"This work offers an important contribution, emphasizing connections between the spheres of Hebrew and Yiddish literary production that are often underexamined."—Jessica Kirzane, editor-in-chief, In geveb: A Journal of Yiddish Studies
"Few admirers of Berdichevsky have known this troubled, rebellious, immensely complicated Hebrew writer had a second authorial persona, a simpler, folksier Yiddish side. James Redfield’s new selection of Berdichevsky’s Yiddish writings, finely translated and accompanied by an illuminating introduction and helpful notes, will surprise even those who thought they knew Berdichevsky well."—Hillel Halkin, translator of Hebrew and Yiddish classics and author of The Lady of Hebrew and Her Lovers of Zion
"Mikhah Yosef Berdichevsky was known in his day as the fiery 'Jewish Nietzsche,' a radical crusader for cultural Zionism. He was also a collector of folklore and a writer of stories that revealed the lives of simple Jews. James Redfield’s beautiful translations of Berdichevsky’s Yiddish writings render these wonderful tales for the first time in English. Extensive introductions by Redfield and Avner Holtzman do a masterful job of setting the stories in their historical and literary contexts."—David Biale, University of California, Davis
In his short life (1865–1921), Mikhah Yosef Berdichevsky was a versatile and influential man of letters: an innovative Hebrew prose stylist; a collector of Jewish folklore; a scholar of ancient Jewish and Christian history. He was at once a peer of Friedrich Nietzsche, the Brothers Grimm, and a diverse circle of Jewish writers in the Russian Empire and German-speaking countries. As a Yiddish writer, however, he remains unknown to general readers. Written in 1902-1906, but not published in full until the 1920s, his stories were dismissed by prominent critics and viewed as out of step with the literary taste of his own time. Yet these vivid portraits of a small Jewish town (shtetl) in the southern Russian Empire can speak powerfully to new audiences today.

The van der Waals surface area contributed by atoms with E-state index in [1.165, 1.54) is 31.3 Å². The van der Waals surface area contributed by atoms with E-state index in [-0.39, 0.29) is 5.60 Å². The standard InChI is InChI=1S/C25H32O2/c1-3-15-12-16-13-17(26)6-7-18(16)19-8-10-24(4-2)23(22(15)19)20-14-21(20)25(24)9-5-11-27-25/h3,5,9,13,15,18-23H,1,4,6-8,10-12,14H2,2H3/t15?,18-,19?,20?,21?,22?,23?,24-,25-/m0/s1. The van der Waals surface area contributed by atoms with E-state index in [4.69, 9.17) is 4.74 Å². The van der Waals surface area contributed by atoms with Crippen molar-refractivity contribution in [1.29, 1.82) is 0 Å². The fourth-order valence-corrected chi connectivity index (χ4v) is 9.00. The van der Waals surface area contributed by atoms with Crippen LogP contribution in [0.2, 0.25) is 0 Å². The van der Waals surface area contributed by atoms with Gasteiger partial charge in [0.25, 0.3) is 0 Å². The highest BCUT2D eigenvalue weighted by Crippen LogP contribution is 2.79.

With enchanting humor, social satire, and verbal dexterity, From a Distant Relation captures the world of the shtetl in a sharp realist prose style. Themes of repressed desire, poverty, relations with non-Jews, and historic upheavals echo in a cast of memorable characters. Many of the stories and monologues feature strong female protagonists, while others shed light on the misogynistic culture of the shtetl. At the border between fiction and reportage, with a gritty underbelly and a deceptive naïveté, Berdichevsky’s stories explore dynamics of wealth, power, and gender in an intimate setting that resonates profoundly with contemporary Jewish life.
Mikhah Yosef Berdichevsky was one of the most important European Jewish intellectuals of his time. He was a well-known translator and editor of Jewish folklore in both Hebrew and German.
James Adam Redfield is assistant professor of Biblical and Talmudic Literatures in the Department of Theological Studies at Saint Louis University and visiting assistant professor at the University of Chicago Divinity School. His edition and translation of From a Distant Relation was the result of his 2016 Yiddish Book Center translation fellowship.
6 x 9, 448 pages, 1 black and white illustrations, 1 maps